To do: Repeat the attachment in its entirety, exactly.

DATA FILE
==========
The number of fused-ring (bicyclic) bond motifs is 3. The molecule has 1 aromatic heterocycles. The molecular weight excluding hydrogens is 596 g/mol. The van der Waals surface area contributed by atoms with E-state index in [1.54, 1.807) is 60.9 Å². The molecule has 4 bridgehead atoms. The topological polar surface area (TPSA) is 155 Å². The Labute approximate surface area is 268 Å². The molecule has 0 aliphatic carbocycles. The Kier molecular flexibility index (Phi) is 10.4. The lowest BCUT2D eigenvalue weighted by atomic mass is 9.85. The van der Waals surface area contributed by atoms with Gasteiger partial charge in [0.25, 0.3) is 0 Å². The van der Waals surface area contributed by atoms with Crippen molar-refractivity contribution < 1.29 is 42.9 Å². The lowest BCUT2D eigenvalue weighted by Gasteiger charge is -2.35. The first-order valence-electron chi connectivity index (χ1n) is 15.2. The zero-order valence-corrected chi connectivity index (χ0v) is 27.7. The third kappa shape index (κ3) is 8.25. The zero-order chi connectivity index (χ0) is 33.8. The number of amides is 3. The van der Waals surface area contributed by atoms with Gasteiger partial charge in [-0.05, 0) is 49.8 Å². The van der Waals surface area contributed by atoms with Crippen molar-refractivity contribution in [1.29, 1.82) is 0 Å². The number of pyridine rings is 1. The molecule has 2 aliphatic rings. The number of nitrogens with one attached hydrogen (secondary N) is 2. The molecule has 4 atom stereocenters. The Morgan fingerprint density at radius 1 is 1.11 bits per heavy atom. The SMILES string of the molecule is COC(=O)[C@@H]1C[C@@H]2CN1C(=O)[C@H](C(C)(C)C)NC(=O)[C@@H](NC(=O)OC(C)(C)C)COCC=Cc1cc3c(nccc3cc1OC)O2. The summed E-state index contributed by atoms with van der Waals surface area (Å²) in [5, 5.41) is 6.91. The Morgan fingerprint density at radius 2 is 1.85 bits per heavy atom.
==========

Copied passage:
The number of fused-ring (bicyclic) bond motifs is 3. The molecule has 1 aromatic heterocycles. The molecular weight excluding hydrogens is 596 g/mol. The van der Waals surface area contributed by atoms with E-state index in [1.54, 1.807) is 60.9 Å². The molecule has 4 bridgehead atoms. The topological polar surface area (TPSA) is 155 Å². The Labute approximate surface area is 268 Å². The molecule has 0 aliphatic carbocycles. The Kier molecular flexibility index (Phi) is 10.4. The lowest BCUT2D eigenvalue weighted by atomic mass is 9.85. The van der Waals surface area contributed by atoms with Gasteiger partial charge in [0.25, 0.3) is 0 Å². The van der Waals surface area contributed by atoms with Crippen molar-refractivity contribution < 1.29 is 42.9 Å². The lowest BCUT2D eigenvalue weighted by Gasteiger charge is -2.35. The first-order valence-electron chi connectivity index (χ1n) is 15.2. The zero-order valence-corrected chi connectivity index (χ0v) is 27.7. The third kappa shape index (κ3) is 8.25. The zero-order chi connectivity index (χ0) is 33.8. The number of amides is 3. The van der Waals surface area contributed by atoms with Gasteiger partial charge in [-0.05, 0) is 49.8 Å². The van der Waals surface area contributed by atoms with Crippen molar-refractivity contribution in [1.29, 1.82) is 0 Å². The number of pyridine rings is 1. The molecule has 2 aliphatic rings. The number of nitrogens with one attached hydrogen (secondary N) is 2. The molecule has 4 atom stereocenters. The Morgan fingerprint density at radius 1 is 1.11 bits per heavy atom. The SMILES string of the molecule is COC(=O)[C@@H]1C[C@@H]2CN1C(=O)[C@H](C(C)(C)C)NC(=O)[C@@H](NC(=O)OC(C)(C)C)COCC=Cc1cc3c(nccc3cc1OC)O2. The summed E-state index contributed by atoms with van der Waals surface area (Å²) in [5, 5.41) is 6.91. The Morgan fingerprint density at radius 2 is 1.85 bits per heavy atom.